Review of International Tribunal Decisions for the weeks of October 15 & 23, 2012

This week’s review has decisions form the International Criminal Tribunal for the Former Yugoslavia (ICTY), the Special Tribunal for Lebanon (STL) and the European Court of Human Rights (ECtHR). The range from the legality of the tribunals, protective measures to extradition.

International Criminal Law


Prosecutor v. Stanišić & Simoatović[1]

Decision on Serbia’s Requests for Provisional Protective Measures In Relation to Defence Documents


Serbia requested provisional protective measures for several documents in the possession of the defense.[2] Some of the documents were voluntarily provided by Serbia to the defense and some were Serbian documents independently acquitted by the Defense.[3] The Prosecution objected to the request for protective measures for the documents not provided by Serbia on the grounds that the State lacked standing to make the request.[4] The Chamber granted the request for provisional protective measures.


The Chamber noted that neither the rule nor the Appeals Chamber jurisprudence provided for, nor denied, the granting of protective measures for material not supplied by a State but otherwise originating from its official documents.[5] The Chamber then noted that the purpose for the relevant rule was to protect the national security interests of a State and thereby promote cooperation with the Tribunal.[6] However, such an order would apply on to use at the Tribunal and not to the source of material, which could do as it so pleases.[7] With these limits in mind, the Chamber granted the provisional protective measures.


Prosecutor v. Ayyash, Bareddine, Oneissi & Sabra[8]

Decision on the Defence Appeals Against the Trial Chamber’s “Decision on the Defence Challenges to the Jurisdiction and Legality of the Tribunal”


The Defense challenged the legality of the Tribunal before the Trial Chamber and lost, this is the resulting appeal. The Appeals Chamber also rejected the Defense challenge.


The Appeals Chamber rejected the Defense challenge finding that the UN Security Council created the Tribunal and that such decisions were not reviewable by the Tribunal. This is because the decision was based on “a plethora of complex legal, political, and other considerations” for which no “meaningful standard of review” existed. Furthermore, the existence and means for dealing with a threat to international peace and security “lies in [the Security Council’s] discreation”.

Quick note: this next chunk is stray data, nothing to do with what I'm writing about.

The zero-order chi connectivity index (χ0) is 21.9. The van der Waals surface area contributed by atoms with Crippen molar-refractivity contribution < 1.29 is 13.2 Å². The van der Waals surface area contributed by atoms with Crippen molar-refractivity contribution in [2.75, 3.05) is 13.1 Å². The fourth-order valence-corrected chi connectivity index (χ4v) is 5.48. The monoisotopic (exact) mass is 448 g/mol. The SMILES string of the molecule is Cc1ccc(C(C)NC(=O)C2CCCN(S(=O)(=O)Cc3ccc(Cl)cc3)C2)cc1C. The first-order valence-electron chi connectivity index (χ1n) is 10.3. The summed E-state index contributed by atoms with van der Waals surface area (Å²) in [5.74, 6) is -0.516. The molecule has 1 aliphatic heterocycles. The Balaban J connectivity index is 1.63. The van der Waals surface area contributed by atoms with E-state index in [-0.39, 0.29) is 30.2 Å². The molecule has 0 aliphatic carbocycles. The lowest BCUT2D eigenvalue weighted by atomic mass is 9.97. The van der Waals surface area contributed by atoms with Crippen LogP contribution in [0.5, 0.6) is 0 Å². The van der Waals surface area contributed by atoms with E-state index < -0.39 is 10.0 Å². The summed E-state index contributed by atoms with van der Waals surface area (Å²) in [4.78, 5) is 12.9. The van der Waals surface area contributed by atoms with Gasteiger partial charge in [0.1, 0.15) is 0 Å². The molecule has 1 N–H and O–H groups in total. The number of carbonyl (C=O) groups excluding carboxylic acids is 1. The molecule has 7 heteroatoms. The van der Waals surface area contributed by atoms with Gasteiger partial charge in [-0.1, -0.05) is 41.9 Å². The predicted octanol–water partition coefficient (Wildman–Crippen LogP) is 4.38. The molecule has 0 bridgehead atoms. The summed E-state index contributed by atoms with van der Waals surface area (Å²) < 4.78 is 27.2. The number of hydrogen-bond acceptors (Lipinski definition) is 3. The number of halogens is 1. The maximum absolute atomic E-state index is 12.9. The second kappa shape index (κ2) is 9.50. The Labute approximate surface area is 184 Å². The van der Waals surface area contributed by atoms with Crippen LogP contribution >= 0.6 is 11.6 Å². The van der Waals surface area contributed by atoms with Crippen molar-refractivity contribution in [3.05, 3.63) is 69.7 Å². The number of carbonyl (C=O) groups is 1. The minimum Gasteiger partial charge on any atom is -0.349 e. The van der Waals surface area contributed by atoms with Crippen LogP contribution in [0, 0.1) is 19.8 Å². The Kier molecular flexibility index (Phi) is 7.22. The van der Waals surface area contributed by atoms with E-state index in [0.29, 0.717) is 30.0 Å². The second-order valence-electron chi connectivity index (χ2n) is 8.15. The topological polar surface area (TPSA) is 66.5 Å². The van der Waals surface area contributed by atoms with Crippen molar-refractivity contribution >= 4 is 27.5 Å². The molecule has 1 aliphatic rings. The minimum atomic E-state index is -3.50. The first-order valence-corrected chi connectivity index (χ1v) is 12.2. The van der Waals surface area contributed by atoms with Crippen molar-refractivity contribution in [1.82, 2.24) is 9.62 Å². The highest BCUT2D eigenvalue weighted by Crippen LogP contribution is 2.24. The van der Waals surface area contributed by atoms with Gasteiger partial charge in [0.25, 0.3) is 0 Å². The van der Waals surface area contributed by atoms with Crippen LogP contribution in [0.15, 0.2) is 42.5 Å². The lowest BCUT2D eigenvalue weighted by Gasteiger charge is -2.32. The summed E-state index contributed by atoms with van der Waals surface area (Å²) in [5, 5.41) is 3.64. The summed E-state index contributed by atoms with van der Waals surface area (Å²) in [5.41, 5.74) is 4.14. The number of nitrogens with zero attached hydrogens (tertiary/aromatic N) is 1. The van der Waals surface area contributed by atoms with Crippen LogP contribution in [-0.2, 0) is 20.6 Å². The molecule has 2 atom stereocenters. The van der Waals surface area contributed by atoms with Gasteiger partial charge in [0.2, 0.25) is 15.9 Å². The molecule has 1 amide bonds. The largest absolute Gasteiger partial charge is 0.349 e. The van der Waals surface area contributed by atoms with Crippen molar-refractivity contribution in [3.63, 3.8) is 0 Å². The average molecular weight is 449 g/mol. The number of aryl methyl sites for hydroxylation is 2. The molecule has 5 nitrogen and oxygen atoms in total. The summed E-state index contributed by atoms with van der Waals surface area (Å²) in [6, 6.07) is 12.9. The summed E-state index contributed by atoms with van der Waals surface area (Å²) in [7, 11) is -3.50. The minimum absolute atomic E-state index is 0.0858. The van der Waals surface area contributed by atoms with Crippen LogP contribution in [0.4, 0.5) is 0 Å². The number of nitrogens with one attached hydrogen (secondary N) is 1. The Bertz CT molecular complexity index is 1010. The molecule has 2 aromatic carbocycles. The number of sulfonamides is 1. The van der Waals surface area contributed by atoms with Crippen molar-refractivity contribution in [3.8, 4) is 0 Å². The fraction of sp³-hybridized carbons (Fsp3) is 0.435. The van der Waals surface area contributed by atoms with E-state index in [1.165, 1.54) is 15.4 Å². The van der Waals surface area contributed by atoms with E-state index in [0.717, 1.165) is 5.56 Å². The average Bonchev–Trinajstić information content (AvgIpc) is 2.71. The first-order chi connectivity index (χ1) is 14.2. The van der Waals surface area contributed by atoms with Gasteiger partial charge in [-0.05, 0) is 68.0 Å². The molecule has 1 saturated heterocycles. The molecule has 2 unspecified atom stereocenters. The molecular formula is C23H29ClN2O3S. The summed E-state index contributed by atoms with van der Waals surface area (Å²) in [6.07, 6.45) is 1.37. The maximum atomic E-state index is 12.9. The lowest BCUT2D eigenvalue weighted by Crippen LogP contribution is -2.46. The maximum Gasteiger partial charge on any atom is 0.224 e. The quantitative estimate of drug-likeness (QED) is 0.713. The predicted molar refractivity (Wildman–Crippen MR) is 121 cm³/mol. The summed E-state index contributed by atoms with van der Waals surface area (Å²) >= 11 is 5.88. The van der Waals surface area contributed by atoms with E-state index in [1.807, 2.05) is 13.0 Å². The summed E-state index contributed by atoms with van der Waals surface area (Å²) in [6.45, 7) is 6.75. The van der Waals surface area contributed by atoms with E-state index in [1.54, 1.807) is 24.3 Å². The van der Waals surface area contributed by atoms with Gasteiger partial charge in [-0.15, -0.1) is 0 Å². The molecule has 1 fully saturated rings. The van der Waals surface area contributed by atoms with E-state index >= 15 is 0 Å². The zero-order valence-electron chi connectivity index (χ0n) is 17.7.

International Human Rights Law


Makhmudzhan Ergashev v. Russia[9]

Chamber Judgment


The case concerned the Russian authorities’ decision to extradite a Kyrgyzstani national, who is an ethnic Uzbek, to Kyrgyzstan. The Court found a violation of the European Convention.


The Court held that, at present, there was a real risk Mr Ergashev would be ill-treated if extradited, in particular in view of the widespread use of torture against members of the Uzbek minority in the southern part of Kyrgyzstan. Given the current situation, it was doubtful that the local authorities could be expected to abide by the central government’s assurances that he would not be ill-treated.

It was the first time the Court examined on the merits the risk of treatment proscribed by Article 3 in Kyrgyzstan, where clashes between ethnic Kyrgyz and ethnic Uzbeks had erupted in 2010.

Smolorz v. Poland[10]

Chamber Judgment


The case concerned a journalist who published a highly critical article on the subject of communist-era architecture in the city of Katowice, Poland. He received a civil penalty for having damaged the good reputation of one of the architects named in the article. The Court found a violation of the applicant’s right to the freedom of expression


The Court held, in particular, that Mr Smolorz and his opponent were public figures who had been engaged in a public debate concerning an issue that could be described as “historical”. The Court found that the Polish courts had demonstrated rigidity and had given insufficient consideration to the context and nature of the disputed article. It also reiterated that the registers of sarcasm and irony were perfectly compatible with journalistic freedom of expression.

[1] IT-03-69-T, 19 October 2012.

[2] Ibid. at ¶¶ 1, 5.

[3] Ibid. at ¶¶ 2-4.

[4] Ibid. at ¶¶ 2, 4.

[5] Ibid. at ¶¶ 13-14.

[6] Ibid. at ¶ 15.

[7] Ibid. at ¶ 16.

[8] STL-11-01/PT/AC/AR90.1, 24 October 2012. These notes are taken from the Headnote of the decision, a more detailed discussion will follow at a later date.

[9] Application no. 49747/11, 16 October 2012. All text is taken from the press release.

[10] Application no.17446/07, 16 October 2012. All text is taken from the press release.


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